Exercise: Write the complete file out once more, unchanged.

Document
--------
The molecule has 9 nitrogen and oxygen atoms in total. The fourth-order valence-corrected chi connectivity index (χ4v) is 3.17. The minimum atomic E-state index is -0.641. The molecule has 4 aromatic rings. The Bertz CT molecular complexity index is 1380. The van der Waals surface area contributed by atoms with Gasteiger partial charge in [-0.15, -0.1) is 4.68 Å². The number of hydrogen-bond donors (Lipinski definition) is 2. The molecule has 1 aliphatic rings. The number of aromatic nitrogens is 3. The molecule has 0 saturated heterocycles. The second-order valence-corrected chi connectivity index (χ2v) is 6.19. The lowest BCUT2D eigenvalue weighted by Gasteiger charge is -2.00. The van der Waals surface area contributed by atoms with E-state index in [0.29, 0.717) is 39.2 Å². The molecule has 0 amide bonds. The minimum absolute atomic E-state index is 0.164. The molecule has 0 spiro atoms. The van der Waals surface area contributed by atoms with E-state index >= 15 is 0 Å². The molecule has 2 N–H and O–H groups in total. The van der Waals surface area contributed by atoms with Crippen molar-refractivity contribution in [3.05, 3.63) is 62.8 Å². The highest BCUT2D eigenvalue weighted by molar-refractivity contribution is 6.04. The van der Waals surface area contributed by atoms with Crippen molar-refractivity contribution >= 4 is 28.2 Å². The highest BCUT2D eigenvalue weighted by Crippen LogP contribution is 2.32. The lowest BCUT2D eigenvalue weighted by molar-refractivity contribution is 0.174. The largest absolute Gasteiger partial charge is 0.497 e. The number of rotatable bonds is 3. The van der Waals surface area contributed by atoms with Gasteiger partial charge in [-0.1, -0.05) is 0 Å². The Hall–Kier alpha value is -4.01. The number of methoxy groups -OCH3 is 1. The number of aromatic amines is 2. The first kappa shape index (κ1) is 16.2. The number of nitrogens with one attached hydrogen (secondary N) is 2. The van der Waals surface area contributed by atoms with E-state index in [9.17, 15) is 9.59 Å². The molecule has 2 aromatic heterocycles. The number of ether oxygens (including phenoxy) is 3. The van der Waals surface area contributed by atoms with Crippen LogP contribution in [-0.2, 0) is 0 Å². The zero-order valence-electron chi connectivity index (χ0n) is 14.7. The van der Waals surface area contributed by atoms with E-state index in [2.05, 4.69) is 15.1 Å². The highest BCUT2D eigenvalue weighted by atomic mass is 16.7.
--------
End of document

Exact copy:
The molecule has 9 nitrogen and oxygen atoms in total. The fourth-order valence-corrected chi connectivity index (χ4v) is 3.17. The minimum atomic E-state index is -0.641. The molecule has 4 aromatic rings. The Bertz CT molecular complexity index is 1380. The van der Waals surface area contributed by atoms with Gasteiger partial charge in [-0.15, -0.1) is 4.68 Å². The number of hydrogen-bond donors (Lipinski definition) is 2. The molecule has 1 aliphatic rings. The number of aromatic nitrogens is 3. The molecule has 0 saturated heterocycles. The second-order valence-corrected chi connectivity index (χ2v) is 6.19. The lowest BCUT2D eigenvalue weighted by Gasteiger charge is -2.00. The van der Waals surface area contributed by atoms with E-state index in [0.29, 0.717) is 39.2 Å². The molecule has 0 amide bonds. The minimum absolute atomic E-state index is 0.164. The molecule has 0 spiro atoms. The van der Waals surface area contributed by atoms with E-state index >= 15 is 0 Å². The molecule has 2 N–H and O–H groups in total. The van der Waals surface area contributed by atoms with Crippen molar-refractivity contribution in [3.05, 3.63) is 62.8 Å². The highest BCUT2D eigenvalue weighted by molar-refractivity contribution is 6.04. The van der Waals surface area contributed by atoms with Crippen molar-refractivity contribution >= 4 is 28.2 Å². The highest BCUT2D eigenvalue weighted by Crippen LogP contribution is 2.32. The lowest BCUT2D eigenvalue weighted by molar-refractivity contribution is 0.174. The largest absolute Gasteiger partial charge is 0.497 e. The number of rotatable bonds is 3. The van der Waals surface area contributed by atoms with Gasteiger partial charge in [-0.1, -0.05) is 0 Å². The Hall–Kier alpha value is -4.01. The number of methoxy groups -OCH3 is 1. The number of aromatic amines is 2. The first kappa shape index (κ1) is 16.2. The number of nitrogens with one attached hydrogen (secondary N) is 2. The van der Waals surface area contributed by atoms with E-state index in [9.17, 15) is 9.59 Å². The molecule has 2 aromatic heterocycles. The number of ether oxygens (including phenoxy) is 3. The van der Waals surface area contributed by atoms with Crippen LogP contribution in [-0.2, 0) is 0 Å². The zero-order valence-electron chi connectivity index (χ0n) is 14.7. The van der Waals surface area contributed by atoms with E-state index in [2.05, 4.69) is 15.1 Å². The highest BCUT2D eigenvalue weighted by atomic mass is 16.7.